Pali Lehohla, former Statistics South Africa head. Photo: Thobile Mathonsi/African News Agency (ANA)
Pali Lehohla, former Statistics South Africa head. Photo: Thobile Mathonsi/African News Agency (ANA)

OPINION: When Covid-19 hits a little too close to home

By Opinion Time of article published Jul 24, 2020

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By Pali Lehohla

JOHANNESBURG - Information can never be more than enough in dispelling myths and shedding light on the realities over coronavirus.

Little did I know that the virus would present itself in my home three days ago, where two of my family members are now Covid-19 positive.

The doctor gave us a machine that helps inhaling and it was quite entertaining when we had to assemble it.

It had two plastic masks and we thought that both gadgets should fit at the same time. We spent a solid 15 minutes to figure out that the two masks are one for adults and the other for children. In a state of shock the mind freezes.

To think earlier this year the world was clueless to the oncoming pandemic that has left us all disrupted. It took a while for the reality to hit home.

At the beginning of March, I attended the annual ritual of national statisticians at the United Nations in New York as part of the Oxford Poverty and Human Development Initiative (OPHI) team.

En route to New York I was scheduled to go to Rome where we were to focus on the Fourth UN Development Decade. There I would have presented on Multi-Dimensional poverty measures as an Oxford Research Associate and a member of the OPHI team.

The session in Italy was cancelled because of coronavirus that was rearing its head in Italy. I bought two masks at OR Tambo and donned one immediately and throughout the flight.

Upon arrival at JFK Airport in New York, everyone was relaxed and there were no masks.

Except for a few people there were literally no masks, although I am one not shy of feeling odd at least in my yellow suit, the mask made me feel pretty odd.

So as soon as I got to my hotel I laid it off and vowed never to have it on again.

Even on coming back to South Africa, I did not know where the mask was.

In New York the Chief Statisticians of China and Italy did not attend the United Nations Statistics Commission (UNSC) because of the outbreak of coronavirus in their countries.

The bean counters of the world seemed unconcerned about this impending danger as we exchanged pleasantries by hand shake and a hug or the Francophone Africa where the corners of the forehead bounce three times.

Occasionally we would do the leg greeting to much rapturous delight. The streets of New York were very reassuring without anyone wearing a mask. We felt completely secure under the guidance of US President Donwald Trump’s mighty America.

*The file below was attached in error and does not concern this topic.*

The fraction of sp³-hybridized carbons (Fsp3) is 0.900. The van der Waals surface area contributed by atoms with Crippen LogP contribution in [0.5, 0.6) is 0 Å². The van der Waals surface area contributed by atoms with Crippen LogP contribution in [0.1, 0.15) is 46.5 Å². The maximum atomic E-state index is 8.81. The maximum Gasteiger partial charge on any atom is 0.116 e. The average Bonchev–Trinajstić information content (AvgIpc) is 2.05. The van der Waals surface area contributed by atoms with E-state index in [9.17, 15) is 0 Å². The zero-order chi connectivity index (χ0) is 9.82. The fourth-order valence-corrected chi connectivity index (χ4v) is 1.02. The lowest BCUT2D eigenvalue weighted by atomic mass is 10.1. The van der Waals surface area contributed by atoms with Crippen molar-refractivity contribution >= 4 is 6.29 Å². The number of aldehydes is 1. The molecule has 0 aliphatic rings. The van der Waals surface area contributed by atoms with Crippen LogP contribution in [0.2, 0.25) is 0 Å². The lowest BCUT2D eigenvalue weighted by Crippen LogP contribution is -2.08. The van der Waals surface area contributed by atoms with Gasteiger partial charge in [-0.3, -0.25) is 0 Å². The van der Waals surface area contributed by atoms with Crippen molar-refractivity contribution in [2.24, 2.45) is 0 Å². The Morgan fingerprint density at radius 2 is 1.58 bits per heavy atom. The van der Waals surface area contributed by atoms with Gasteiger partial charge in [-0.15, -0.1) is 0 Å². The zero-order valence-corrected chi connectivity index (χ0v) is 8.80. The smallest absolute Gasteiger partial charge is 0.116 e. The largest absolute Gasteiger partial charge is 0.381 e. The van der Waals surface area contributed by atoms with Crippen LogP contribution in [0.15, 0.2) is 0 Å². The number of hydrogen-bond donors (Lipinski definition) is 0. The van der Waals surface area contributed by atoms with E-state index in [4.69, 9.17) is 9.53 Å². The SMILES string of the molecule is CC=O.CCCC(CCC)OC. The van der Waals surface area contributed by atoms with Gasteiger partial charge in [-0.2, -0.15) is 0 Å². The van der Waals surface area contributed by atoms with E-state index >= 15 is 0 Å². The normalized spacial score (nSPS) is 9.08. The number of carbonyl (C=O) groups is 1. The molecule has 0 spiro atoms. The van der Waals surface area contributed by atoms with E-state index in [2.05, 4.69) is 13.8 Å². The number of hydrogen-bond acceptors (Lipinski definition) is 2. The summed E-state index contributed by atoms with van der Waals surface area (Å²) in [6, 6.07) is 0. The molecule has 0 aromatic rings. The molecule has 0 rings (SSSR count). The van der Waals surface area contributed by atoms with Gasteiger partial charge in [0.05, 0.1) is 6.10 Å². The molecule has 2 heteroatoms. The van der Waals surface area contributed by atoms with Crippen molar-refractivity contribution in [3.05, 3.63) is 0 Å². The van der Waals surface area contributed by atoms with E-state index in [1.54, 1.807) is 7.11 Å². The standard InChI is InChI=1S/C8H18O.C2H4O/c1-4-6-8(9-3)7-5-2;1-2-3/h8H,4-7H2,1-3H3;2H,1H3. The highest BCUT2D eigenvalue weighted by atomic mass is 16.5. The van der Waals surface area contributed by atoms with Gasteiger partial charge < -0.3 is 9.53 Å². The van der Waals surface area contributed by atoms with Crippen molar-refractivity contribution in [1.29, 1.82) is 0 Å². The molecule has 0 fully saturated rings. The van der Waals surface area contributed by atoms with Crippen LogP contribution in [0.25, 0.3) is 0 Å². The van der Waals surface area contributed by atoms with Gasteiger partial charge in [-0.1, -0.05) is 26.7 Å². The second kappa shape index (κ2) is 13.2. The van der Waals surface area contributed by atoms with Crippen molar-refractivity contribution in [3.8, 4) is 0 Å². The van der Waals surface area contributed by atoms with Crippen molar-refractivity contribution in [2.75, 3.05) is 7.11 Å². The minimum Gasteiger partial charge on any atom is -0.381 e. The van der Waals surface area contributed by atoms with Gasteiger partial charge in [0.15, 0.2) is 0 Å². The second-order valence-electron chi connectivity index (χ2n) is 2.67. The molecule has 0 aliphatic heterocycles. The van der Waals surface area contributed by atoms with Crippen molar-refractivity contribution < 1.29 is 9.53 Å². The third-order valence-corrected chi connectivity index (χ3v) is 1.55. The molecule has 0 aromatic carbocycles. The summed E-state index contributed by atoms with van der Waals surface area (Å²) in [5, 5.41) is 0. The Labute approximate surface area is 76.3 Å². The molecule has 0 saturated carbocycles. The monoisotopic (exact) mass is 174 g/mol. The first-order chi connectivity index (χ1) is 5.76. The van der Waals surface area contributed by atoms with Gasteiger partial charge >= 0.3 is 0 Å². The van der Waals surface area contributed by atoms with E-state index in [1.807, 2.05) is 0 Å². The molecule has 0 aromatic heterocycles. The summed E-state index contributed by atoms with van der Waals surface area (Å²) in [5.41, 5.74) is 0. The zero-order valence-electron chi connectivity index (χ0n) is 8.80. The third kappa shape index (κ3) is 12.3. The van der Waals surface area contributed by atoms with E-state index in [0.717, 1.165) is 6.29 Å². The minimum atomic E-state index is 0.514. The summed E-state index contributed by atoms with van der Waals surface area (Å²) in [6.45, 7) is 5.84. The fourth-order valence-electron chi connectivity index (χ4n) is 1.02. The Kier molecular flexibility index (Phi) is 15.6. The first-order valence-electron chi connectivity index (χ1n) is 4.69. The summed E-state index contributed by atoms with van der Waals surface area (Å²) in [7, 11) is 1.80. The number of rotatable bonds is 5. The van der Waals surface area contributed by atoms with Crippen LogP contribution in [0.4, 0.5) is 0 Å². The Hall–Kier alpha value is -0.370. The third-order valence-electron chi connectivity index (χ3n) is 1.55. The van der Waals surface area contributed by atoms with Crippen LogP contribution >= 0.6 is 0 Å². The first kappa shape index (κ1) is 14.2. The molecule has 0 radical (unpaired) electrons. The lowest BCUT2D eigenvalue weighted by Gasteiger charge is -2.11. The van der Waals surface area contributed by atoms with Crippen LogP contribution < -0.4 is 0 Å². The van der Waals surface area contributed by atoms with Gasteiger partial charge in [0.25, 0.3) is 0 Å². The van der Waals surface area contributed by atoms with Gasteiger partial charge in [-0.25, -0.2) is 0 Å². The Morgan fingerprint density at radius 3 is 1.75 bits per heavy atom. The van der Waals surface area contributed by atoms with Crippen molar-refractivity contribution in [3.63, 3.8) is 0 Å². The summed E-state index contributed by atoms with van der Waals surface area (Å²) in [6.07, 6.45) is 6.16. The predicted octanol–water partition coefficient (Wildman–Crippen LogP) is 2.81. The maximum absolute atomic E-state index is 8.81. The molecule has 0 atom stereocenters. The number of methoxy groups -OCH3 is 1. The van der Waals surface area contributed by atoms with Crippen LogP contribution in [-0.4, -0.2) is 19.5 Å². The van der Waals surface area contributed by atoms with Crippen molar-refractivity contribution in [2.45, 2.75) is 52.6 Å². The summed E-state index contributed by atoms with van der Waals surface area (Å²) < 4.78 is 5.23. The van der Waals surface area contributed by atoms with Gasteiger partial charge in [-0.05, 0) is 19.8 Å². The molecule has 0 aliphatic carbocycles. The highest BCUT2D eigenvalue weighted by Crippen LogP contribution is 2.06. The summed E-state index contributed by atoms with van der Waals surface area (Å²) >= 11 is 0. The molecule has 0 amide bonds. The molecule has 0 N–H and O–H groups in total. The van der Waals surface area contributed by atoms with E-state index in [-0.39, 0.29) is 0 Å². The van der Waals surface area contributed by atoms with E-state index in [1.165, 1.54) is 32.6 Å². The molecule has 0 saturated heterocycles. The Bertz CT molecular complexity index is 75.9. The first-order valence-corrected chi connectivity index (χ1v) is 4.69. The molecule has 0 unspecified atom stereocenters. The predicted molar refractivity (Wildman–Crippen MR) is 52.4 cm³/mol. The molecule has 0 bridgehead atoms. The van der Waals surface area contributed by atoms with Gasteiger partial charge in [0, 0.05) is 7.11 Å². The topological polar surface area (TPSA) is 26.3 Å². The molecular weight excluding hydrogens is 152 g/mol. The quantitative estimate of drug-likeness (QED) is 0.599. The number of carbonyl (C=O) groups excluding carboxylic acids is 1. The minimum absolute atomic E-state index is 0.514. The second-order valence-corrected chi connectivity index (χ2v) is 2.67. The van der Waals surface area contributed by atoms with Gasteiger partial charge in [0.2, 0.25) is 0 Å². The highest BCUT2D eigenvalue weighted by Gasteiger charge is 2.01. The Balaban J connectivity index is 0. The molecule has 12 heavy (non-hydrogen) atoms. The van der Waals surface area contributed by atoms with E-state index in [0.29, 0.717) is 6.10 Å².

There was little talk about the virus as we went on with our business, but the corridors remarked that the UNSC that the UNSC could be the last face to face meeting and the UN Women Session was unlikely to be held.

The seven days went very fast and soon it was the morning to head home on SAA. Upon arrival South Africa was equally relaxed.

Three days later I had an appointment at the airport with the University of Zululand to discuss graduation matters and all was set to happen in May and all was reassured.

The afternoon I went to present at Workplace in Sandton and Ashraf Garda, the founder of the Champion South Africa Movement, was our host.

But before we could present Ashraf asked Andrew Mason, the chief executive of Workplace, to address us. We recorded what he presented at pace, anxiety all over his face as he said that within days the world will change including that the session I was presenting on was the last to be hosted there as they ready themselves to close.

He said they had just been in a global meeting with doctors who were saying they had no clue about what was ravaging people, but they were dying. It was a sobering ten minutes rendition. And a penny began to drop.

These memory resurfaced recently, when Ashraf shared with us that he had had coronavirus three weeks ago.

But back to the present.

With a long list of warnings along the way, you cannot be warned enough until the invisible enemy steps at your door.

The evil self-isolation and all rearrangements can be very trying.

The reality of thinking about people who have to face this that are in shacks dawns on you squarely on what they have to cope with in the rain and cold fronts of the Western Cape. This invisible enemy.

Dr Pali Lehohla is the former Statistician-General and the former head of Statistics South Africa. Meet him at www.pie.org.za or @palilj01.

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